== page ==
Art Carden  

Scenes from the Class Struggle in the Rent-Seeking Society: Advantage, Chick-fil-A

PRINT
The Fine Line Between Social D... Caplan-Ting Foreign Policy Deb...

Five Points in Birmingham is a destination for an interesting combination of good food and crazy. There's a Chick-fil-A in Five Points, and I didn't realize until I read this article that said Chick-fil-A doesn't have a drive-thru. There was, apparently, a lot of opposition to Chick-fil-A's original proposal (that included a drive-thru), so they ultimately dropped it after the local authorities rejected their proposal.*

Now, they're offering "curbside" service, which allows customers to drive up to a tent in the parking lot, place their order, and wait for it to be delivered to them while they wait in the parking lot. I think it's a pretty creative way to get around the restriction. I'll be interested in seeing whether it gets shut down or not. Congestion might be a valid concern, but my best guess is that these externalities will be internalized by property and sales tax collections. Something more is at issue here, I think.

In his money speech in Atlas Shrugged, Francisco d'Anconia counsels:

Run for your your life from any man who tells you that money is evil. That sentence is the leper's bell of an approaching looter.

I would add to that claims from "community leaders" about "preserving the character of the community." The article notes: "(a)t the time Chick-fil-A dropped its plans for a drive-through the decision was hailed as an example of cooperation between a corporation and a community." But "cooperation" isn't particularly meaningful when one party is holding a gun under the table.

Incidentally, this isn't the first time "character of the community" has forced Chick-fil-A to get creative. What they did to appease "community leaders" and build a restaurant on Union Avenue in Memphis was pretty odd.

*-Yes, I know I try to avoid news, but sometimes I give in and page over to AL.com to see what's "new."



COMMENTS (19 to date)
F. Lynx Pardinus writes:

Have you been to a town meeting? I've attended several, and they're filled with mundane negotiations over driveways, drive-throughs, signage, parking, grading, traffic flow, exterior building styles, etc. There's a lot of sworn testimony from experts from the different parties, and they usually work something reasonable out in the end. It's fun to snark about "money is evil," "community leaders," and "guns under the table," but these meetings are part of what make a community work.

Hazel Meade writes:

How are they doing with regards to the Mayor of Chicago's threat to refuse to give them any building permits until the owners change their opinions about gays?

Hazel Meade writes:

Also, just make sure that the orders are delivered by girls on roller-skates and my bet is they get away with it.

David T writes:

Town meetings *should* be about mundane things. Mundane things that actually affect individual stake holders, not "I don't like the design of the building on *your* property therefore I will use the force of government to get my way."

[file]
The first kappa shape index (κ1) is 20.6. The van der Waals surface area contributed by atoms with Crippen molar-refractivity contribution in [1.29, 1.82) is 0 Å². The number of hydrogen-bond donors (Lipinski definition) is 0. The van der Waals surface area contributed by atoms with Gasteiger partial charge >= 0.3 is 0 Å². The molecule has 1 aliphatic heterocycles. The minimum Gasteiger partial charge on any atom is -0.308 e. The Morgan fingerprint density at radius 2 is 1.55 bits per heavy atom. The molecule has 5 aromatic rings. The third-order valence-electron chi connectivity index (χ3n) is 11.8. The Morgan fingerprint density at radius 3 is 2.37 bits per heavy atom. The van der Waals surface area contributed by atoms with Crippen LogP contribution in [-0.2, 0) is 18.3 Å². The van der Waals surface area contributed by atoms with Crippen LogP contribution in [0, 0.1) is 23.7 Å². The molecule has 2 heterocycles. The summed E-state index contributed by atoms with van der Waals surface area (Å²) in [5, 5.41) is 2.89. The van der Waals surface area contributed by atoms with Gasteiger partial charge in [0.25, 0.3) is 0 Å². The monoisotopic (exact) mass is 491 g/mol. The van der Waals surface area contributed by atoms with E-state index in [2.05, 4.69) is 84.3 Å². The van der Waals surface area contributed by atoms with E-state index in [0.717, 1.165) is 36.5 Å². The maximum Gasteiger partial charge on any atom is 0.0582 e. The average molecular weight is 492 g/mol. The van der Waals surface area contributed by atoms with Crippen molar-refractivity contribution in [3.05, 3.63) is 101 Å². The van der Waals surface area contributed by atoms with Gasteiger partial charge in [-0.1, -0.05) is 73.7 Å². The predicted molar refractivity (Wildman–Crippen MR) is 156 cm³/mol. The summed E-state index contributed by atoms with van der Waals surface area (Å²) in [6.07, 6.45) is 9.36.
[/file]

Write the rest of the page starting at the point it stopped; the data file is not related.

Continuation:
Architectural review boards are often a force for evil.

J.D. writes:

So, the Chick-fil-A essentially adopted the Sonic model of business with carhops?

If there's any Sonic restaurants in Birmingham, and if CFA gets shut down due to the carhops, but Sonic doesn't, then we know the motivation behind the CFA shutdown is invidious religious discrimination, and not anything based on their selected manner of doing business.

NZ writes:

David T:

I'm not an architect, but you don't have to be an architect to realize that the design of a building can potentially have a big impact on the way a neighborhood looks and feels. Architectural design frequently plays a role in determining whether people stop in a community or pass it by. In extreme cases it can be part of whether people decide to work and live in that community, or whether to remain or leave. The designs of buildings send signals about culture, values, and lifestyle. Sometimes these signals are derived from the buildings' evident function, sometimes they are not.

In a more practical sense, a building can cast reflections and shadows, obscure other buildings or landmarks, draw attention to other objects, or hazardously hide a driveway or intersection--all without the building itself ever encroaching beyond its property line.

For some reason, economics treats public goods as special cases, but really they are the overwhelming norm. Just about everything is in some way a public good, and it is rare to find a good that is truly private. Fortunately, things like architectural review boards and homeowners' associations recognize this.

J.D.:

Or the motivation could be any number of other things that just aren't readily apparent. Could even be the result of a personal disagreement between some local councilman and a CFA representative. Who knows.

Aaron Zierman writes:

@NZ

Very, very dangerous ground. Your claim seems to be that if there are even any perceived externalities, then a governing body should step in to determine "what is best". While there may be some undefined line where intervention could occur, it is far from the line you have drawn.